I do wish that there was more Nesta in this story. I love a good strong headed character and Nesta fulfills that archetype quite well. I understand that the story wasn’t about her, but I think it would’ve been made much more interesting to see her butt heads with the rest of the cast. Her character appeared to be one of the most fleshed out, and she was barely in the story.

The first note I took on this book was on page 290, chapter 33 of the book. It reads “Why’d it take so long to get to the main conflict of the story?”. Now, up to this point Maas had given hints about the main plot but not much had happened in relation to it. This is right after the conversation Feyre had with Alis about what the “blight” was (Amarantha) and Feyre basically forces Alis to show her how to get to Amarantha’s court. The main conflict itself has not started yet, but at least the reader finally knows what’s going on.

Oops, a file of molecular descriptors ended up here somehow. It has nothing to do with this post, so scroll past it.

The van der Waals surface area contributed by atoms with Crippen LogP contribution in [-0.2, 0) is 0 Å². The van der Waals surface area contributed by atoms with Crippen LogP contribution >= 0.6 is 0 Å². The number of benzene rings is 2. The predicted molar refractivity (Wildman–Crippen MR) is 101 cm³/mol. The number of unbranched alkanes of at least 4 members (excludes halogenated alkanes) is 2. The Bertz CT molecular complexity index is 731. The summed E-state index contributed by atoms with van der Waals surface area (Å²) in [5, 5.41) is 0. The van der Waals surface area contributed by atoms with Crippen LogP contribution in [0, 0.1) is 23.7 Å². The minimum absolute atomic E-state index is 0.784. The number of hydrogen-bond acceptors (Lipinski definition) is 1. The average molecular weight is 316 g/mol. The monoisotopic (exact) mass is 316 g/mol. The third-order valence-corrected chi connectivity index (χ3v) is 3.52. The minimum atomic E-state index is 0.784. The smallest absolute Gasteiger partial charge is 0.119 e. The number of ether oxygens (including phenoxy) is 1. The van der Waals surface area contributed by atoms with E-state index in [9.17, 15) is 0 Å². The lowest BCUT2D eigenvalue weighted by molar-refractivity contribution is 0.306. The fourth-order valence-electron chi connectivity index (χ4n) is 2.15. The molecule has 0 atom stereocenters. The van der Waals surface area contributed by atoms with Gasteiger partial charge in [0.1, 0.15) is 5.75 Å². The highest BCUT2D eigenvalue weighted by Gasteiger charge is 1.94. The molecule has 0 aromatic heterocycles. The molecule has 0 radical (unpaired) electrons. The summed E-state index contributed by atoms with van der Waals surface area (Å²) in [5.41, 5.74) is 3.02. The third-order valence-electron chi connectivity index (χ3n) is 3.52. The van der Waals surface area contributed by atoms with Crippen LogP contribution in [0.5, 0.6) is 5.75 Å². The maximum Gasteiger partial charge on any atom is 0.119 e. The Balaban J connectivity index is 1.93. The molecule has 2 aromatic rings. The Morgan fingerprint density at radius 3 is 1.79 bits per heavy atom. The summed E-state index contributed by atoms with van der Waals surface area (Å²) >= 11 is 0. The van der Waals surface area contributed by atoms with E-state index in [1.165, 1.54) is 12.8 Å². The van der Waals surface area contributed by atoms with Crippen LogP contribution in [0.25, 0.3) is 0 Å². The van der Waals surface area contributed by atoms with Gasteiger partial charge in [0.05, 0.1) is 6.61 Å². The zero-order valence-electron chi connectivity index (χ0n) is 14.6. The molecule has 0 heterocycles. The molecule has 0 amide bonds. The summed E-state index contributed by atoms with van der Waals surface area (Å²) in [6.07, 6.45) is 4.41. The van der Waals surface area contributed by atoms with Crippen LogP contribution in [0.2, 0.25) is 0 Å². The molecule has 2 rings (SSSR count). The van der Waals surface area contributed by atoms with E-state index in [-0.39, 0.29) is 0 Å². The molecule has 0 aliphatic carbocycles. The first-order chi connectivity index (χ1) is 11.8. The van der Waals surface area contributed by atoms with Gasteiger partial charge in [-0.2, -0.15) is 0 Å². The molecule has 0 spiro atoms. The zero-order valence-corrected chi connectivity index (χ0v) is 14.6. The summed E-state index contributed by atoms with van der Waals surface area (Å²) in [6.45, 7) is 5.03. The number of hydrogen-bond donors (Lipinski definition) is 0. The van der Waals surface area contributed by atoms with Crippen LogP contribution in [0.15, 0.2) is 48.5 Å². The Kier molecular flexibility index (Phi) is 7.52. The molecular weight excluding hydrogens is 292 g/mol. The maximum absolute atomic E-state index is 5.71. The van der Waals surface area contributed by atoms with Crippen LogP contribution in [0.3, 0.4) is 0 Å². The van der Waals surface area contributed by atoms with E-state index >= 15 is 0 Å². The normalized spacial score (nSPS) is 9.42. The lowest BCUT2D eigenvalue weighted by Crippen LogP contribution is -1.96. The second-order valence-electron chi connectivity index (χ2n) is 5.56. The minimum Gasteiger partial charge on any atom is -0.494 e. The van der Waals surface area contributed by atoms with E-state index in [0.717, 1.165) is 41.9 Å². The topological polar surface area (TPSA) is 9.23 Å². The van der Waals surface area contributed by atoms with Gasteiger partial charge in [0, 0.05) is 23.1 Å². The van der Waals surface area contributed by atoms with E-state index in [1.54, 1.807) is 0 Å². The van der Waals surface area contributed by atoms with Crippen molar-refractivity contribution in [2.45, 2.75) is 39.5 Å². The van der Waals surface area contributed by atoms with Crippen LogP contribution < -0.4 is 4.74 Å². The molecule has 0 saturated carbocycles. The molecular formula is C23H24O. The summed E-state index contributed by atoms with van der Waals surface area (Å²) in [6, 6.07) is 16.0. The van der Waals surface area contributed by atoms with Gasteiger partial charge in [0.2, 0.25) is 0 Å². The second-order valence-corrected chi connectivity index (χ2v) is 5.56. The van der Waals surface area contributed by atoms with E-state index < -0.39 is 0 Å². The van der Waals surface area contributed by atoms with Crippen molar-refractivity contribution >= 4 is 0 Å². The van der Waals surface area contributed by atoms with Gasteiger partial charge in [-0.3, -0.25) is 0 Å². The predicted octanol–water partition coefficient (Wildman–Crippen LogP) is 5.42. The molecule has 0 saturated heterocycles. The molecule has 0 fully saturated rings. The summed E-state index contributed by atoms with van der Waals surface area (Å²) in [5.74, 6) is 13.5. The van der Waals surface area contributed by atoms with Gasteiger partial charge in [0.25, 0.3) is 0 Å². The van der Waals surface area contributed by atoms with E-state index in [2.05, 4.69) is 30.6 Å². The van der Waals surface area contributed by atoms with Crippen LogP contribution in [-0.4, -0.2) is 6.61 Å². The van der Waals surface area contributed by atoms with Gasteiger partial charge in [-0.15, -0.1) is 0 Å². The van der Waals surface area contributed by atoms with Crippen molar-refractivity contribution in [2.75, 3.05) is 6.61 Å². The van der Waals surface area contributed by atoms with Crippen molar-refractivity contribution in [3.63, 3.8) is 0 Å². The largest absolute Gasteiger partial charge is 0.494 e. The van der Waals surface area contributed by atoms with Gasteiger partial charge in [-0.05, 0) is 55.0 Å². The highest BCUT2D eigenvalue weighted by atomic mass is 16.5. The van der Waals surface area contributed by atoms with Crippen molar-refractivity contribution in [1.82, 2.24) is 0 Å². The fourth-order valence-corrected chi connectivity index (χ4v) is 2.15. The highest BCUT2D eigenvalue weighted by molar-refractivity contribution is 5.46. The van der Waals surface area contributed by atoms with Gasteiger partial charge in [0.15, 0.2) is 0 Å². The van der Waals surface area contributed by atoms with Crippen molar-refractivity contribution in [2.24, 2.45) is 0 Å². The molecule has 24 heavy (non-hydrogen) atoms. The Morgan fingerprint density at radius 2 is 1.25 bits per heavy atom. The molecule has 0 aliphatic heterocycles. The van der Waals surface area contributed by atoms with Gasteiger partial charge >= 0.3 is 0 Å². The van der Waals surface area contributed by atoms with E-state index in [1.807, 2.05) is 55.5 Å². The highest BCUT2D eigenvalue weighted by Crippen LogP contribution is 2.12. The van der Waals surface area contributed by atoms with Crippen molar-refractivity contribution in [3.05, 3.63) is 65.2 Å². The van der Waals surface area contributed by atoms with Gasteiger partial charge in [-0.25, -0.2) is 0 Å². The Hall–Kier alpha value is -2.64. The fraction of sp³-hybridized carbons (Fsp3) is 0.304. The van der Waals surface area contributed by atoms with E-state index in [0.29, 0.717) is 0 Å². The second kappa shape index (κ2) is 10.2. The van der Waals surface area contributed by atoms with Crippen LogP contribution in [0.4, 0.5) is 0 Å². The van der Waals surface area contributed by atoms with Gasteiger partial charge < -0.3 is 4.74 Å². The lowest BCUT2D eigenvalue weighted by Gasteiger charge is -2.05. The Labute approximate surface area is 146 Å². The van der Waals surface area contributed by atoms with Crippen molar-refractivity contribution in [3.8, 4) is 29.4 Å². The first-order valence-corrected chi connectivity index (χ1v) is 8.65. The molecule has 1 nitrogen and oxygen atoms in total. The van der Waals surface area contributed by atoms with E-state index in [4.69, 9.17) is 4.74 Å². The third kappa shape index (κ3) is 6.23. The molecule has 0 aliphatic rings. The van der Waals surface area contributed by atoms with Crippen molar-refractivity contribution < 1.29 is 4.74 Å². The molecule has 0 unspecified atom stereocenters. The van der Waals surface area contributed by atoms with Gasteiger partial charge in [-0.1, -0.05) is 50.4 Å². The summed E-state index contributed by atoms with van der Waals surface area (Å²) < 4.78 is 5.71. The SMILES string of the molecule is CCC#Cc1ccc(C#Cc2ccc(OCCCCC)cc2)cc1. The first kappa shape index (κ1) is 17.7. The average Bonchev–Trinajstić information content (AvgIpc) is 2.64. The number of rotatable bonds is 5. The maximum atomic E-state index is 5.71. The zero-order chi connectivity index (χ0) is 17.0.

In my opinion, it shouldn’t have taken this long in the story for the main character to become aware of the major conflict. Yes, Beauty and the Beast stories tend to keep the curse aspect of the story away from the “Beauty” for a big portion of the story, but the reader is usually given clues so that they can put two and two together – or told about it in a third party way apart from the heroine. In ACOTAR, there is very little information given about the conflict before Feyre confronts Alis.